HC Deb 20 March 1968 vol 761 cc392-3
9. Mr. Robert Howarth

asked the Secretary of State for Defence when the Royal Navy will have in service a surface-to-surface guided missile capable of matching those known to be possessed by other navies.

24. Mr. Wall

asked the Secretary of State for Defence if he will make a statement on the development of surface-to-surface and submarine-to-surface missiles for the Royal Navy.

The Minister of Defence for Equipment (Mr. Roy Mason)

As was made clear in the Adjournment debate on 13th November last year and in the debates about the Royal Navy last week, we are not planning to provide the Fleet with any surface-to-surface guided weapon in the sense of a missile fired directly from ships. Instead we shall arm the helicopters—which will be carried by all ships of frigate size and above—with an air-to-surface missile. This will have a sufficient stand-off capability to give the helicopter substantial immunity from the sort of anti-aircraft weapons carried in patrol boats, and the helicopter will be able to deliver it over a much greater range than that of the patrol boats' anti-ship missiles. Defence against missile-firing destroyers will be provided by shore-based aircraft and Fleet submarines.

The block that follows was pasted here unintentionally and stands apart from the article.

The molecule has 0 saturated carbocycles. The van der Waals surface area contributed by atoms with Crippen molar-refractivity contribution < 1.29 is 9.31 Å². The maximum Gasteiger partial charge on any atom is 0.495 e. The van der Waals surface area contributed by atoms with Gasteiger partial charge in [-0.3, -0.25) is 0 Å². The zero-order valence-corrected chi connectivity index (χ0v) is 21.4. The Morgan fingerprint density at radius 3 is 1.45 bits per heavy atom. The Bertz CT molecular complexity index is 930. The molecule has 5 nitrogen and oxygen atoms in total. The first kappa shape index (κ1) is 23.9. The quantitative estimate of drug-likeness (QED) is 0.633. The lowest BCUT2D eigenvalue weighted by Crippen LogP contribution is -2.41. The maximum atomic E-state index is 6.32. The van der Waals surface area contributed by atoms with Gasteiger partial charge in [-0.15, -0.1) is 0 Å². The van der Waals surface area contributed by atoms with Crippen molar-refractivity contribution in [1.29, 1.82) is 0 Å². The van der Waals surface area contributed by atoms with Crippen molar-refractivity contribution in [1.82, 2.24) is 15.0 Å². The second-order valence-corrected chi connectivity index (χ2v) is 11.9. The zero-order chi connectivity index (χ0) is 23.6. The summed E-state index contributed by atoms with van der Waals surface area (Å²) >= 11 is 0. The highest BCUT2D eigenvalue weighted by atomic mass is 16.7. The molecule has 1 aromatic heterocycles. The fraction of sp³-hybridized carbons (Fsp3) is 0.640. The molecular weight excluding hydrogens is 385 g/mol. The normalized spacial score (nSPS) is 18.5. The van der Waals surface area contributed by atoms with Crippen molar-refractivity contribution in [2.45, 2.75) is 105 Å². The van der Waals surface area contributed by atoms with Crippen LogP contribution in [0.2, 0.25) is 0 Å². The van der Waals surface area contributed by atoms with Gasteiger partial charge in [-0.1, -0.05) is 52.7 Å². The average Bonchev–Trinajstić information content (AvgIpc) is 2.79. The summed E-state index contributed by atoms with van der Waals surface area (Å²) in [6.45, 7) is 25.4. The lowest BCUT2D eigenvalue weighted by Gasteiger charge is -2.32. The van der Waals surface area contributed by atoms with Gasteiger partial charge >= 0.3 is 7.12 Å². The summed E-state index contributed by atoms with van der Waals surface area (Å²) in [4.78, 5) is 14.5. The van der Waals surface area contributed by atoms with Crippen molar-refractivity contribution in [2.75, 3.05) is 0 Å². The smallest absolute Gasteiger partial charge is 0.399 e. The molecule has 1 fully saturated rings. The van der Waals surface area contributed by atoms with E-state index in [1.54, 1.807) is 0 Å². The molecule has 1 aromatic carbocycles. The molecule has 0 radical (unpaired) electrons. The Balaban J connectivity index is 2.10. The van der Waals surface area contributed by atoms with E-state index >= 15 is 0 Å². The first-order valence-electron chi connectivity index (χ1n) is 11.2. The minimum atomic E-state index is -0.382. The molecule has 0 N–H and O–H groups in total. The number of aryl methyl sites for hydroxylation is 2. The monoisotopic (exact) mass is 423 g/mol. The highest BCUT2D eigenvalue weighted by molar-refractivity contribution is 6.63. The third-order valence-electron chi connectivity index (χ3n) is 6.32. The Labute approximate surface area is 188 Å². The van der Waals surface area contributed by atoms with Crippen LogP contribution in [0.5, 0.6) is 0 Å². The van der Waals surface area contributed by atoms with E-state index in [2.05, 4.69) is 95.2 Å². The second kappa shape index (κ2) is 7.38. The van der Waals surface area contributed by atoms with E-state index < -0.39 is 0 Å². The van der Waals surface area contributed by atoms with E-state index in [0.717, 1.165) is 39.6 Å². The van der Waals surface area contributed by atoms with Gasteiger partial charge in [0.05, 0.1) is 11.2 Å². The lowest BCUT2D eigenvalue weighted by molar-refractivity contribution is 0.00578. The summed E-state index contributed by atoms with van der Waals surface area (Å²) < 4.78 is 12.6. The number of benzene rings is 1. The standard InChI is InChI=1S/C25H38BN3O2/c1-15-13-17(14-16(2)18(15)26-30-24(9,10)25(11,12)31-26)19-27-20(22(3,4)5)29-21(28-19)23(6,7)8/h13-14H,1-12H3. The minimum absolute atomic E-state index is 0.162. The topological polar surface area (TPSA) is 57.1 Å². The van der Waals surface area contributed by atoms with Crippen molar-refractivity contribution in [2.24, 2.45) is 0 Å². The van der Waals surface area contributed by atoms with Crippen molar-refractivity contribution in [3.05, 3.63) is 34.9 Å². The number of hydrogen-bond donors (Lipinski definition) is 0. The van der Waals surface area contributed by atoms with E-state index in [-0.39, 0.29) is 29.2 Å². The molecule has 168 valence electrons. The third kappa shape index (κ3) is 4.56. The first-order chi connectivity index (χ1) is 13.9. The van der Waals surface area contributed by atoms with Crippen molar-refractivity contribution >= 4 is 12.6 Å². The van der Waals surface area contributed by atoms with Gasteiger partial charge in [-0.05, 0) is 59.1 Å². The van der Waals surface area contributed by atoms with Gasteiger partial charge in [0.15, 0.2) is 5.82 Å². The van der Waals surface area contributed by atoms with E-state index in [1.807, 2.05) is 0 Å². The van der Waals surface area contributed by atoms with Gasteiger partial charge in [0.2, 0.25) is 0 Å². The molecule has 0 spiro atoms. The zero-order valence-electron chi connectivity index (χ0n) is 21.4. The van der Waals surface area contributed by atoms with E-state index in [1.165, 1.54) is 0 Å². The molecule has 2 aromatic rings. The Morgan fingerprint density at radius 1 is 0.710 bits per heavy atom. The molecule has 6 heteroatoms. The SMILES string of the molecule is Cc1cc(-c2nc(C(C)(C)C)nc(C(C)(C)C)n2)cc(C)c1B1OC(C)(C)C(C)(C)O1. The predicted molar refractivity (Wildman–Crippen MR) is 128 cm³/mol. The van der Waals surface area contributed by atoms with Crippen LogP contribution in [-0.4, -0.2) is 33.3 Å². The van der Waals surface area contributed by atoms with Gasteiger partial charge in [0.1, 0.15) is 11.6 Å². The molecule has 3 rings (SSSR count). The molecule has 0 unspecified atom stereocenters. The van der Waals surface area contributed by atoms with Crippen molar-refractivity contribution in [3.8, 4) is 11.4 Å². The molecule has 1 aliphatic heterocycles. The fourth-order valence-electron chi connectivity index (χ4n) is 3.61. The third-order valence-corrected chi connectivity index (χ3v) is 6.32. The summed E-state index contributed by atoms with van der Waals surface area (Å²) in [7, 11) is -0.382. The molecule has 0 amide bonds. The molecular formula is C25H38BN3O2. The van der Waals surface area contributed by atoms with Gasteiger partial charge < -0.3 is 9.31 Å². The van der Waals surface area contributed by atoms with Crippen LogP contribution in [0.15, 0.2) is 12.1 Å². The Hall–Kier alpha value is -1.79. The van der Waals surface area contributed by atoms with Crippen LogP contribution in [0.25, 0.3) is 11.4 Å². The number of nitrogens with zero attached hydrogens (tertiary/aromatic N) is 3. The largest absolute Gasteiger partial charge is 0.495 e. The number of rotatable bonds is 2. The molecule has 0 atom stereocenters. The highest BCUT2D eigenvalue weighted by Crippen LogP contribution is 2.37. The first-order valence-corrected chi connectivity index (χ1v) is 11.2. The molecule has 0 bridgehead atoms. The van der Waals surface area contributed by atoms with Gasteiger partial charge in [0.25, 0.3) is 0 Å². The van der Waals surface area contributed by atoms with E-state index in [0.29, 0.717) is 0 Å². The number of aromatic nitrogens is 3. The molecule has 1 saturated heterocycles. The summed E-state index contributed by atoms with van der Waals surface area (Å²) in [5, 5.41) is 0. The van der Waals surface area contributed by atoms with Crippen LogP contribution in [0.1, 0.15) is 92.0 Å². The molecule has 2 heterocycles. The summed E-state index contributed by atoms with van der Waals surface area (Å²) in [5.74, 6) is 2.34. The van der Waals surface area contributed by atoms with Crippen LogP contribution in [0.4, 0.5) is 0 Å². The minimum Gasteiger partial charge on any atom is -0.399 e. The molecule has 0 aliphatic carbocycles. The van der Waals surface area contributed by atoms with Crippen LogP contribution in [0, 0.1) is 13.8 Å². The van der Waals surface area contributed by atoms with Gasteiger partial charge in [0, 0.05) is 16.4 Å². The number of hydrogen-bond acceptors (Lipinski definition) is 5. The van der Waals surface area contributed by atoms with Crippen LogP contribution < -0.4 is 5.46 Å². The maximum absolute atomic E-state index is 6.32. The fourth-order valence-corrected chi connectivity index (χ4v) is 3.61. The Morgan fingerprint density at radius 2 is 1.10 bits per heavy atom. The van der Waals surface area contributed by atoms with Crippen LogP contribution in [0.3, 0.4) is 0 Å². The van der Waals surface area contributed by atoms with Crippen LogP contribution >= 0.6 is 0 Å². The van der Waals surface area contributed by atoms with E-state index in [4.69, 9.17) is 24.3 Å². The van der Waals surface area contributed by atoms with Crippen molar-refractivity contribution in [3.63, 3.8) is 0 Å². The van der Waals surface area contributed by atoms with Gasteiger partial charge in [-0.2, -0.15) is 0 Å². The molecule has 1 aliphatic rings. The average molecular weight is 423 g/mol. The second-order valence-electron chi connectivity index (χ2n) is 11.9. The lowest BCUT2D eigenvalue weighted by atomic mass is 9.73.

As regards submarine-to-surface missiles, the Statement on the 1968 Defence Estimates (Cmnd. 3540, Chapter VI, paragraph 11) indicates that studies are in hand to improve the effectiveness of submarine-launched anti-ship missiles.

Mr. Howarth

Can my right hon. Friend assure the House that the phasing in of these new weapons systems will coincide with or precede the phasing out of the aircraft carriers?

Mr. Mason

In the time scale envisaged, we should by that time have some modern shore-based aircraft. We should have the light strike capability of the helicopters with their light missiles, and we should have the nuclear submarines with an increased strike capability, especially with the new torpedoes likely to come into production.

Mr. Wall

Can the right hon. Gentleman say what surface-to-surface capability the Sea Dart will have, and when does he expect the submarine-to-surface missiles to be in service, provided that everything goes well with the studies?

Mr. Mason

On the first point, this is an anti-aircraft anti-missile missile and has a useful secondary capability of ship-to-ship. I cannot disclose details about its range and so forth. The anti-ship submarine-launched study is in its early stages, and I could not give the time scale.

Mr. Powell

Does not that reply disclose that there will be great difficulty in dealing with missile-firing destroyers and larger capital ships out of range of shore-based aircraft?

Mr. Mason

Not with the increasing effectiveness of the nuclear submarine force.